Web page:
Intersection: The Line Between Hate Speech and Free Speech
On Wednesday, University of Florida president W. Kent Fuchs released a statement saying Richard Spencer would not be rented a space to give a speech on campus.
Spencer, president of the National Policy Institute, and seen as a leader of the white supremacy movement in the US, had applied to speak at UF in September.
“The likelihood of violence and potential injury, not the words or ideas, has caused us to take this action,” said Fuchs.
“Denying this request for university space is the safest and most responsible decision we can make.”
Jim Shipley, Heritage Florida Jewish News columnist, Forrest Smith, radio news manager for WUFT, Susan Kruth, senior program officer with the Foundation for Individual Rights in Education, and Scott Jaschik the editor of Inside Higher Ed joined Intersection to talk about hate speech and free speech.
Kruth said there is a lot of confusion about what speech is protected by law.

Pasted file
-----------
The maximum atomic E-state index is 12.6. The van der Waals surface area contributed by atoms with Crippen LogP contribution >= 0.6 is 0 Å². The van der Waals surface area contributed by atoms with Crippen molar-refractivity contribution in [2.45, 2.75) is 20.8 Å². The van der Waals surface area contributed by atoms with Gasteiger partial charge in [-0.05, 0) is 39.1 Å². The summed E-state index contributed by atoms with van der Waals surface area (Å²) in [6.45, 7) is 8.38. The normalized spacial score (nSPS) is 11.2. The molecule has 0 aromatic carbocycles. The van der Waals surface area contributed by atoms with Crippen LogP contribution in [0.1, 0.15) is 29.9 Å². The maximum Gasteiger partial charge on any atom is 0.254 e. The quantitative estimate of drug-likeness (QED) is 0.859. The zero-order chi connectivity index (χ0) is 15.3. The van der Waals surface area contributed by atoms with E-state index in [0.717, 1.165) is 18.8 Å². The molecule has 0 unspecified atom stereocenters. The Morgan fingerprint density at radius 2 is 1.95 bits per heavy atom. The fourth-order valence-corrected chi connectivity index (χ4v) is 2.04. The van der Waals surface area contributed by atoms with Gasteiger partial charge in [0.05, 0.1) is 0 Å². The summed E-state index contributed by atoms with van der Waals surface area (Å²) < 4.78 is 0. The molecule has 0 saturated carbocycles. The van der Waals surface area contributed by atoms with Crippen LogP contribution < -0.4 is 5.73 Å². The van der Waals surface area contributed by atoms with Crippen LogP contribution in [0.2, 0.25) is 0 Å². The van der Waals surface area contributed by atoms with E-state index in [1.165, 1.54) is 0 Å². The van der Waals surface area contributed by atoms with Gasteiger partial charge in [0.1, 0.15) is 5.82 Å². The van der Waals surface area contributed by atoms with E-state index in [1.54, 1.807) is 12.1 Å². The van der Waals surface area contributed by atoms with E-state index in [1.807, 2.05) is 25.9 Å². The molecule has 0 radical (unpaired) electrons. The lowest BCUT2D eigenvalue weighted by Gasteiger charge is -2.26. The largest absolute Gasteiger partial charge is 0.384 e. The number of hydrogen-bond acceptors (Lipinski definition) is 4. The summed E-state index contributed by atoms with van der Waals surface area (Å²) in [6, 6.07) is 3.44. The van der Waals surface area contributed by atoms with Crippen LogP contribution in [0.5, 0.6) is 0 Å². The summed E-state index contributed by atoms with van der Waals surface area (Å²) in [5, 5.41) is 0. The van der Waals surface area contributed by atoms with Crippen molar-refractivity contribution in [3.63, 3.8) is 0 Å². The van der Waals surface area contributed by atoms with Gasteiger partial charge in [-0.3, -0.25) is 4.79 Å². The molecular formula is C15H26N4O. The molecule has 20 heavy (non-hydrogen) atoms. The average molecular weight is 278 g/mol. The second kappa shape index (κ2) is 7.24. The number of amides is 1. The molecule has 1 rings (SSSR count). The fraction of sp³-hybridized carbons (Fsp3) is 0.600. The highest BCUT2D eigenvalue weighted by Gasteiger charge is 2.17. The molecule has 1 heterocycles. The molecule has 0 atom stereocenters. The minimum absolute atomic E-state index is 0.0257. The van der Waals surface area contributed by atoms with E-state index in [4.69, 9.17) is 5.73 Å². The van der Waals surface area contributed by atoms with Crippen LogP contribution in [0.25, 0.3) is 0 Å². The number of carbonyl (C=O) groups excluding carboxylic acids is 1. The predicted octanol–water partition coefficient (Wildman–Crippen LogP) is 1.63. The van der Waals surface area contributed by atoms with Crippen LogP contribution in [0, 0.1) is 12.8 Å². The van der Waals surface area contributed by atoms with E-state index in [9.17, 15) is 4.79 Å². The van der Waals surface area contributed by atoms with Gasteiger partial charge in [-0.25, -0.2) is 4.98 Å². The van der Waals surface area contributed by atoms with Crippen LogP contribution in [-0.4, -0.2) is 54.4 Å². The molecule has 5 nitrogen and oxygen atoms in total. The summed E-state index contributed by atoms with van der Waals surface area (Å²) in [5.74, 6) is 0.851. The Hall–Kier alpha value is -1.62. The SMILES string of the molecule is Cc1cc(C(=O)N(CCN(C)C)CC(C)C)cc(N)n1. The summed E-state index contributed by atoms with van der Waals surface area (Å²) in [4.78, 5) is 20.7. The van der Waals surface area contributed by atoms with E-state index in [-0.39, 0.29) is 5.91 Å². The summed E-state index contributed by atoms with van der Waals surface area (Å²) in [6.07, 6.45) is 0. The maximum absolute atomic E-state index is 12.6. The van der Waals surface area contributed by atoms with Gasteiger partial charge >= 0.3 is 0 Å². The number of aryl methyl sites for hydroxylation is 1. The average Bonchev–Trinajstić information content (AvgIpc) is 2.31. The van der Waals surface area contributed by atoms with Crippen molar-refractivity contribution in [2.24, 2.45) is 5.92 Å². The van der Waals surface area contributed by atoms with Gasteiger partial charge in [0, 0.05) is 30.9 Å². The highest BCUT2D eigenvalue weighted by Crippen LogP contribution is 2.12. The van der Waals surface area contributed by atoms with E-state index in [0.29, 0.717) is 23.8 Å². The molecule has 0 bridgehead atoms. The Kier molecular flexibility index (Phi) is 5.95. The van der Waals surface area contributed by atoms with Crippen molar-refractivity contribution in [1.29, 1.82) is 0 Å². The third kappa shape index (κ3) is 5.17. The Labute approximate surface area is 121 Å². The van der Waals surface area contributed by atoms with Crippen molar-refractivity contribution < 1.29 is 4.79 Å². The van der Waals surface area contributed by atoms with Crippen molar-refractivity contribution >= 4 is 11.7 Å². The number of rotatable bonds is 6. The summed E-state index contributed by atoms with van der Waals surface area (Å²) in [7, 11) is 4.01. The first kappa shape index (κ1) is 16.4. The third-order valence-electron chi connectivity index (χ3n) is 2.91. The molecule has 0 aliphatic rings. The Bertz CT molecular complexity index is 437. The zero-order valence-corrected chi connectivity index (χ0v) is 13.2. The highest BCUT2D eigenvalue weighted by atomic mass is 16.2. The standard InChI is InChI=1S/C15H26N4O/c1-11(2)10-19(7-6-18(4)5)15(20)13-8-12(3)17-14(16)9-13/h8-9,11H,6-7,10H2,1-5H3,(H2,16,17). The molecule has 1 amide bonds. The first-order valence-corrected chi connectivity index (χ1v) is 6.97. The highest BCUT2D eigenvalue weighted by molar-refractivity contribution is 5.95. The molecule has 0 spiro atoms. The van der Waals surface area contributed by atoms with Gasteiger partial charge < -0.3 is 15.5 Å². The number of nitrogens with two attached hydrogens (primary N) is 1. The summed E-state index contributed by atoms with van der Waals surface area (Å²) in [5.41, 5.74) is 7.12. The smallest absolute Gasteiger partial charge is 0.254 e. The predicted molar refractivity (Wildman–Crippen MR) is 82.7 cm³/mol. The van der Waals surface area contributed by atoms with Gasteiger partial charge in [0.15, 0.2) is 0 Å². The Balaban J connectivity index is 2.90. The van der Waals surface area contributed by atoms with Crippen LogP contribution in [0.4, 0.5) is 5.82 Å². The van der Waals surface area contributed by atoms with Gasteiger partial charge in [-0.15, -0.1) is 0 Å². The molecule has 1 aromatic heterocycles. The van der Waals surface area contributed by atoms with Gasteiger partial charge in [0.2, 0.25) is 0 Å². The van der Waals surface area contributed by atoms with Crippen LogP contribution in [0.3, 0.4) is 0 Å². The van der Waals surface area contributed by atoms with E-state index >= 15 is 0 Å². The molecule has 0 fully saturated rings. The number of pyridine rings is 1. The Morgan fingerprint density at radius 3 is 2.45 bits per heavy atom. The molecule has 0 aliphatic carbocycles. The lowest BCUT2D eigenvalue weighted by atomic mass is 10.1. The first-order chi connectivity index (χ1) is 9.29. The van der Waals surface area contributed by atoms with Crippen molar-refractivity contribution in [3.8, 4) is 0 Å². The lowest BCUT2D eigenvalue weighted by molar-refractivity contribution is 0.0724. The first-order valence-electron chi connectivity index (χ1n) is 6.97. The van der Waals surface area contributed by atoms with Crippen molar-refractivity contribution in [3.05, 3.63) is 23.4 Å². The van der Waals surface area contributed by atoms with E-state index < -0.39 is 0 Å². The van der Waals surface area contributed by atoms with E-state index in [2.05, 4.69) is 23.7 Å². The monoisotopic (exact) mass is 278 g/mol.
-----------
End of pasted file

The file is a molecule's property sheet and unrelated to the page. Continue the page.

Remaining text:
“We are not defending their viewpoints themselves but the broad viewpoint of freedom of expression,” she said.
Jaschik said it’s a complicated issue, because universities do have a first amendment obligation to let any speaker rent space while not booking people like Spencer because of violence.
“The universities are saying this is about violence it is also the case but there is a lot of pressure on the universities to block these appearances because people do find what Spencer has to say is credibly offensive, racist, and antisemitic,” Jaschik said.
Kruth said even though universities are using violence as an excuse, it is hard to tell if it is also viewpoint discrimination.
“Once schools goes down this road of just vaguely citing concerns over violence or safety, it’s very easy for more schools to use that as an excuse to really just prohibit speech that don’t like or keep certain speakers out,” Kruth said.
Shipley said the line should be drawn with Nazi paraphernalia, “where it’s been proven that that is a representation of genocide.”
And Smith said that authorities in Gainesville, Florida are concerned that an “impromptu type rally” might happen.
“Our city commission granted the mayor some specific powers to expand being able to declare a state of emergency, to being able to call in addition law enforcement,” Smith said.
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